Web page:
I thought that “Gary” was going to be one of those things I can’t unsee. But I can’t even force my eyes (even with the overlayed letters) to see it.


    Same. I scrolled back up, thinking I’d missed something obvious, like FedEx’s logo, but the G looks like a C and that’s it.

    Nothing wrong with “Gary” as an inside joke among hardcore fans. But to my eyes, the only plausible letters I see are “Car.”

    also wonder if those advertisers pay a set rate per square centimeter or if location on the uniform differentiates pricing.

    I think this is a situation where it is fair to call these companies sponsors. I’m sure that women’s volleyball does not generate much revenue from television or ticket sales and the league likely doesn’t exist without these companies.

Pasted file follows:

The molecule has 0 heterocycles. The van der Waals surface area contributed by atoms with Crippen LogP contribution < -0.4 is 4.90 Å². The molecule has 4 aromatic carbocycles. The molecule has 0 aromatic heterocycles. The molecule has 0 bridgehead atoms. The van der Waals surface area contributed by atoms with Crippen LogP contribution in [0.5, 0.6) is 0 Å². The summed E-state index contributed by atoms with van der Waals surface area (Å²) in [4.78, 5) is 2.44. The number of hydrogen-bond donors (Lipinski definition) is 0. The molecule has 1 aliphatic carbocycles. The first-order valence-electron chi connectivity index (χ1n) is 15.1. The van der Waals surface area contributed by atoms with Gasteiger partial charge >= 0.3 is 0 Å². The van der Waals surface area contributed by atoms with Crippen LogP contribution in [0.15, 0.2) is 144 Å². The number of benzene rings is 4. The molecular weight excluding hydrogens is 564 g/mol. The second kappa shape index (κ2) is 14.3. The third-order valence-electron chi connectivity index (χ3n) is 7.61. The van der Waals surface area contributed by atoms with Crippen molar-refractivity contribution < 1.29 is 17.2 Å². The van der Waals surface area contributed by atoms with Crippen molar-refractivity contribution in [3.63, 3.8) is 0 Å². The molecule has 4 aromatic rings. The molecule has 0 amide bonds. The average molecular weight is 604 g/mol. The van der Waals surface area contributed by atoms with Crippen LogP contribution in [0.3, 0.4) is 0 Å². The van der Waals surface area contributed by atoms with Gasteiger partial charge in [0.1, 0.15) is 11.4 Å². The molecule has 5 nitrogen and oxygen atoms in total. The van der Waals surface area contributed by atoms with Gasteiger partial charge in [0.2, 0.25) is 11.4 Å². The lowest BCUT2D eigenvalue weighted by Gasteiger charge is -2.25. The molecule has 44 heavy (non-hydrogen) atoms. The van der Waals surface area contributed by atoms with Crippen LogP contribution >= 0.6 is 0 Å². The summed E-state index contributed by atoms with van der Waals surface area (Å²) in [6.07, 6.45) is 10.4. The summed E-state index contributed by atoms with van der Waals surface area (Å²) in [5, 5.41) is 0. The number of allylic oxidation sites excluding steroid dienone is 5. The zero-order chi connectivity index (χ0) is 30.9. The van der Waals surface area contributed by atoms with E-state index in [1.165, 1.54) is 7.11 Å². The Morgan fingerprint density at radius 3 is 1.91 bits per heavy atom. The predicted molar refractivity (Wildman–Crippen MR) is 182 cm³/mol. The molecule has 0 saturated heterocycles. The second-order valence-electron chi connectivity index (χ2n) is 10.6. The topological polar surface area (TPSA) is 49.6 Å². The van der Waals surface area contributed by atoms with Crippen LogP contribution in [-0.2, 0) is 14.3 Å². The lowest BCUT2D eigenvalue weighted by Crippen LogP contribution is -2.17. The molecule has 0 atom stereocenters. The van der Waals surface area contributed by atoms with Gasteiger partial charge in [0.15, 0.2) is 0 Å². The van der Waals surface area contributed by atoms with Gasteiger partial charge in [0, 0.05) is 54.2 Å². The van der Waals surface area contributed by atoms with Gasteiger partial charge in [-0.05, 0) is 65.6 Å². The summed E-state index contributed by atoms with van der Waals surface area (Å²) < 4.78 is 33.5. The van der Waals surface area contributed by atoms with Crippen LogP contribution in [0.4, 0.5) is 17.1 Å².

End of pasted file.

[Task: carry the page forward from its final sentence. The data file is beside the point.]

Copy edit – the link for the diamond shaped pattern in the lede leaves out the ‘r’ in pattern.

    I am also wondering about this quote, “”… it has the right elements for storytelling, that that’s what’s most important,” Brazleton said.”

    Storytelling in a uniform is not one of my priorities. I view it as something that often leads to bad design decisions. Is it really deemed that necessary a part of the process? How about something just looking good?

    Storytelling is an important, even vital, part of any logo design process. All design, if it’s done well, serves a purpose, and for logo design, most of that purpose is to communicate something.